abdu’l-bahá’s visit to montreal

at the door of the shrine‘Abdu’l-Bahá, the son of the founder of the Bahá’í Faith, arrived in the city of Montreal after an eleven-hour journey from Boston, on the night of August 30th, 1912. His business, far from any material pursuits, was to spread His Father’s message of universal peace, brotherhood and unity. Settling in to the home of Mr. William Sutherland Maxwell and Mrs. May Maxwell, nestled snugly onto the side of Mount Royal, he declared, “This is my home.” A hundred years later, this house is now regarded as a national Shrine, a grace conferred onto the Canadian Bahá’í community that stands unequalled among most of its sister communities worldwide. Montreal was the only Canadian city he visited during his 239-day-long journey, bestowing a priceless spiritual heritage to that city and to the country of Canada—and, at the same time, making an important and profound social statement.

‘Abdu’l-Bahá had ample reason to come to Montreal: the Maxwell family, with whom he had already been acquainted many years earlier and who would develop a unique and special relationship to the central figures of the Bahá’í Faith, had succeeded in raising up a small but active Bahá’í group there, and it was at their invitation that he made the long trek north from Boston rather than simply cutting across the west on his way to California. But beyond being a gracious visit to long-time friends, his visit to Montreal was also, in a way, an example to the early Canadian believers, many of whom came from Anglophone and Protestant backgrounds, and who carried with them, to varying degrees, the prejudices prevailing in society regarding the French Catholics of Quebec. ‘Abdu’l-Bahá, known by the Bahá’ís as the Perfect Exemplar, was no stranger to making examples when there were lessons to be learned, especially when it came to social conventions. He it was who insisted on having Louis Gregory, a black American lawyer, sit next to him at the head of the table at a luncheon in Washington, D.C.—an unthinkable act in a society for which racial segregation was just another fact of life.

It can safely be said that racism is the most challenging issue confronting America, as was stated clearly in a 1991 statement by the Spiritual Assembly of the Bahá’ís of America, The Vision of Race Unity. Canada’s challenges, though slightly more nuanced, are perhaps just as serious. Broadly, it can be said that intercultural prejudice—a combination of racism, nationalistic sentiment and economic and religious prejudice—is Canada’s most challenging issue. This issue was directly raised by the Universal House of Justice in a message to the Spiritual Assembly of the Bahá’ís of Canada, dated 5 September 1999. As in many parts of the world, the letter explained, Canada is “affected by various social divisions… In Canada’s case, such issues tend to be cultural in nature, particularly those separating peoples of Native and European origin or those between Canadian of French- and English-speaking backgrounds.” These issues, the Universal House of Justice affirmed, are rooted in “long-standing conflicts that weaken the country’s basic social fabric.” Continue reading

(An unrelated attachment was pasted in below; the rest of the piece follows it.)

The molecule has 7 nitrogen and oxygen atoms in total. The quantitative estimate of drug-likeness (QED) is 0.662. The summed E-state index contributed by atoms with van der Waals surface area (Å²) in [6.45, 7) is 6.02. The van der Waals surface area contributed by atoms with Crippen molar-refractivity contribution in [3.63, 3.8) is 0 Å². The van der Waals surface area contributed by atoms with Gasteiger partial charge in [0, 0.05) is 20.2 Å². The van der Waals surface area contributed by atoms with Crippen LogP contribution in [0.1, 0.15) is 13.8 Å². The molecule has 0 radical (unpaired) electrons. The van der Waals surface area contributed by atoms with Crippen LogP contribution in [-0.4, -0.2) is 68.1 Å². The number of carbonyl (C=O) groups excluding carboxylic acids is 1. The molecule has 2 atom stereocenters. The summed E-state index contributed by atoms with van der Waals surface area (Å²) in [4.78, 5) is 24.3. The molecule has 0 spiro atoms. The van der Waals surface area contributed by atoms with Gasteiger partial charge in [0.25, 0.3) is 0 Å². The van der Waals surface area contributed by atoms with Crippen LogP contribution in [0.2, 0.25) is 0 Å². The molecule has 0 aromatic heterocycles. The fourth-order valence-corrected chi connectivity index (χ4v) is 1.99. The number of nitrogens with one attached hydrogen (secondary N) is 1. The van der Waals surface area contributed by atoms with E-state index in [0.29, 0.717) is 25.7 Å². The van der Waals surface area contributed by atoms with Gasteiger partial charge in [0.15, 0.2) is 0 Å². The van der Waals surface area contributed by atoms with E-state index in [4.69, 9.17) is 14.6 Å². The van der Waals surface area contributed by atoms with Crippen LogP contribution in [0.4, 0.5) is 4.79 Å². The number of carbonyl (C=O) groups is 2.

victoriaville in high-res satellite photos

du haut de la montagneyay! Google Maps (and Google Earth) finally added high-res satellite photos of my favourite place in the world: Victoriaville. now you can see the house where I lived, the Victoriaville Loblaws store where I worked, the SADC Arthabaska-Érable (where I also worked), the Tim Horton’s where I stopped after getting lost on my first day in Victoriaville, Mont Arthabaska and other fascinating places. If you add MetalToad’s Flickr KML feed, you can even view some of my flickr photos of Victoriaville in Google Earth.